Many North Carolinians resisted the implementation of the Stamp Act. Therefore, William Tryon, the royal governor, worked cunningly to enforce the law. For one, he refused to allow the North Carolina Assembly to convene. (He had earlier prevented any delegates from attending the Stamp Act Congress in Philadelphia; there were only three colonies without representation at the congress: Virginia, Georgia, and North Carolina.) He also called fifty leading North Carolinians to Tryon Palace and tried unsuccessfully to convince them to stop resisting the Stamp Act. Even though the tax seemed to slow the rapidly growing American economy, he promised the leading planters and merchants profit, for he assured them that he would write a letter to the Crown requesting special trade privileges for North Carolina. He also promised to reimburse each one for stamps on documents that he issued. Despite Tryon’s shrewd attempt, the North Carolina leaders rejected his offer and refused to submit to what they considered to be an unconstitutional Stamp Act.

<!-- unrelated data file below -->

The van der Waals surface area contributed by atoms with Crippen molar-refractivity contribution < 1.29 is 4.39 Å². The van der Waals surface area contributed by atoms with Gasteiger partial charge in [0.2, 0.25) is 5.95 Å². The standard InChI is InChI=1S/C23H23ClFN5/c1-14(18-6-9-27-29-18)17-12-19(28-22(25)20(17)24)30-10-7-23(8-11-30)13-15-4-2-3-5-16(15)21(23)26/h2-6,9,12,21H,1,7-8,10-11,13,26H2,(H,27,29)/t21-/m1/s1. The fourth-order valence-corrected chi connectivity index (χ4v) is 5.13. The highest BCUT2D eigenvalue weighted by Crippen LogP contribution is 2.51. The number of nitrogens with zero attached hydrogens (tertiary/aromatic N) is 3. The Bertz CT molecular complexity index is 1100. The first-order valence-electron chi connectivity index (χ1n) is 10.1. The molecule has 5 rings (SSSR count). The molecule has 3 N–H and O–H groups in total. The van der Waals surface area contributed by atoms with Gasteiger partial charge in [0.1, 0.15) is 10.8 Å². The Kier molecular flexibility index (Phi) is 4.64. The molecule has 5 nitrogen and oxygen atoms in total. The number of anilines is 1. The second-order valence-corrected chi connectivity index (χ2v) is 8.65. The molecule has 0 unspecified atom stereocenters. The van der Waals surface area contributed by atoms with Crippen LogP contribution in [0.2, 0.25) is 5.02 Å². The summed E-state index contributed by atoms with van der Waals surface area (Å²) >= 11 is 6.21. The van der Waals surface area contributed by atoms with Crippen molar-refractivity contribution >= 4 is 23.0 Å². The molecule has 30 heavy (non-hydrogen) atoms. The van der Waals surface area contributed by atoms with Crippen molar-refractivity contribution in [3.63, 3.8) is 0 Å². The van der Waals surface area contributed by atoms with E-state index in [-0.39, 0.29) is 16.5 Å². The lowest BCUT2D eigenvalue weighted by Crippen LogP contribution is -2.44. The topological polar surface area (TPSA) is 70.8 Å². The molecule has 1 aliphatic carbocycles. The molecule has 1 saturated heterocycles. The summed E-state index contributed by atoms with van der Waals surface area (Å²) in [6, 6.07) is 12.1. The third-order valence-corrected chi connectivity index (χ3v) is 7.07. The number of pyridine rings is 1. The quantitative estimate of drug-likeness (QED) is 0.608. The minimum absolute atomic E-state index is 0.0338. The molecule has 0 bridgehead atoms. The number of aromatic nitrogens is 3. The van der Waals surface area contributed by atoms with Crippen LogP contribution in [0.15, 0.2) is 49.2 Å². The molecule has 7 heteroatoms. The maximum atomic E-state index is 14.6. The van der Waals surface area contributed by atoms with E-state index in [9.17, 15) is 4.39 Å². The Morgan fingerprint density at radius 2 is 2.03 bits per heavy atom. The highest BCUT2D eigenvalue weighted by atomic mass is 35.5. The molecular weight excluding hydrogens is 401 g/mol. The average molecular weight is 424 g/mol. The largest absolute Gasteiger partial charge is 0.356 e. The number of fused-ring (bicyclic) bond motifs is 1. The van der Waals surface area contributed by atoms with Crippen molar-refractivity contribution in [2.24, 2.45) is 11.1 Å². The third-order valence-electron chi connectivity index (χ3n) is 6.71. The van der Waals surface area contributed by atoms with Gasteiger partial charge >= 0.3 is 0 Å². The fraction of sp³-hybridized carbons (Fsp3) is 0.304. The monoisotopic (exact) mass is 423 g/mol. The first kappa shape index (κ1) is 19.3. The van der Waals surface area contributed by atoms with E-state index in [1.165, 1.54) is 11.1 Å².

Murray N. Rothbard, Conceived in Liberty Vol. III (Auburn, Alabama: reprint, 1999) and Milton Ready, The Tar Heel State, A History of North Carolina (Columbia, South Carolina: 2005).